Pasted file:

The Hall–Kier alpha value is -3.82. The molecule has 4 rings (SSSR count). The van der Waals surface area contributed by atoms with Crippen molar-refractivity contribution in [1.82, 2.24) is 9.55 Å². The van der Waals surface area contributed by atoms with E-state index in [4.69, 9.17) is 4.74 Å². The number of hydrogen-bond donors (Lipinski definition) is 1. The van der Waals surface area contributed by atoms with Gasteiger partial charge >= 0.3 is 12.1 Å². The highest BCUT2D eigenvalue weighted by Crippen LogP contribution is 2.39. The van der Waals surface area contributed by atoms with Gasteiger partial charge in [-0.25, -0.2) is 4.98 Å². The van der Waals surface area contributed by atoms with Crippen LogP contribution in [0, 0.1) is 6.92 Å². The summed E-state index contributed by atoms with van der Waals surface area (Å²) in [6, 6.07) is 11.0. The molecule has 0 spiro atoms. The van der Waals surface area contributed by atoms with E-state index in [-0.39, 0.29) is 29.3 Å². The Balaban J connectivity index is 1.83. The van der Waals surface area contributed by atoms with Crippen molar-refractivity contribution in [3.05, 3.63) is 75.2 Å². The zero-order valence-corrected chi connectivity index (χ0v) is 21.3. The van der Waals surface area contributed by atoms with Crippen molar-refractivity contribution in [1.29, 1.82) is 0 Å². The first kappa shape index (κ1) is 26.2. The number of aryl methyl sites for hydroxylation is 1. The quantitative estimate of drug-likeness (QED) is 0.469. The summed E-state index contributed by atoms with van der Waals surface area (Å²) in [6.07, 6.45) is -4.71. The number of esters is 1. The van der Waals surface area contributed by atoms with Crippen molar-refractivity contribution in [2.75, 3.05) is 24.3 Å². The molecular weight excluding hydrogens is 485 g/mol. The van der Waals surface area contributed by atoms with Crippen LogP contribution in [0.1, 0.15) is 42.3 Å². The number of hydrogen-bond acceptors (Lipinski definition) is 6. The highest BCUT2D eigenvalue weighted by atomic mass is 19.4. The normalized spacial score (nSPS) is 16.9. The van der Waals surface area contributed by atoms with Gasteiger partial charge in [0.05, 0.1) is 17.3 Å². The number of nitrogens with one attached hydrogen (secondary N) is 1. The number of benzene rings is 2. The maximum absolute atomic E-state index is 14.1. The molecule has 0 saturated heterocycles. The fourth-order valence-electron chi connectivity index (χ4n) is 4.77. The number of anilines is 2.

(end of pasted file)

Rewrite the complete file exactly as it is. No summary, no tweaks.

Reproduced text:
The Hall–Kier alpha value is -3.82. The molecule has 4 rings (SSSR count). The van der Waals surface area contributed by atoms with Crippen molar-refractivity contribution in [1.82, 2.24) is 9.55 Å². The van der Waals surface area contributed by atoms with E-state index in [4.69, 9.17) is 4.74 Å². The number of hydrogen-bond donors (Lipinski definition) is 1. The van der Waals surface area contributed by atoms with Gasteiger partial charge >= 0.3 is 12.1 Å². The highest BCUT2D eigenvalue weighted by Crippen LogP contribution is 2.39. The van der Waals surface area contributed by atoms with Gasteiger partial charge in [-0.25, -0.2) is 4.98 Å². The van der Waals surface area contributed by atoms with Crippen LogP contribution in [0, 0.1) is 6.92 Å². The summed E-state index contributed by atoms with van der Waals surface area (Å²) in [6, 6.07) is 11.0. The molecule has 0 spiro atoms. The van der Waals surface area contributed by atoms with E-state index in [-0.39, 0.29) is 29.3 Å². The Balaban J connectivity index is 1.83. The van der Waals surface area contributed by atoms with Crippen molar-refractivity contribution in [3.05, 3.63) is 75.2 Å². The zero-order valence-corrected chi connectivity index (χ0v) is 21.3. The van der Waals surface area contributed by atoms with Crippen molar-refractivity contribution in [1.29, 1.82) is 0 Å². The first kappa shape index (κ1) is 26.2. The number of aryl methyl sites for hydroxylation is 1. The quantitative estimate of drug-likeness (QED) is 0.469. The summed E-state index contributed by atoms with van der Waals surface area (Å²) in [6.07, 6.45) is -4.71. The number of esters is 1. The van der Waals surface area contributed by atoms with Crippen molar-refractivity contribution in [2.75, 3.05) is 24.3 Å². The molecular weight excluding hydrogens is 485 g/mol. The van der Waals surface area contributed by atoms with Crippen LogP contribution in [0.1, 0.15) is 42.3 Å². The number of hydrogen-bond acceptors (Lipinski definition) is 6. The highest BCUT2D eigenvalue weighted by atomic mass is 19.4. The normalized spacial score (nSPS) is 16.9. The van der Waals surface area contributed by atoms with Gasteiger partial charge in [0.05, 0.1) is 17.3 Å². The number of nitrogens with one attached hydrogen (secondary N) is 1. The number of benzene rings is 2. The maximum absolute atomic E-state index is 14.1. The molecule has 0 saturated heterocycles. The fourth-order valence-electron chi connectivity index (χ4n) is 4.77. The number of anilines is 2.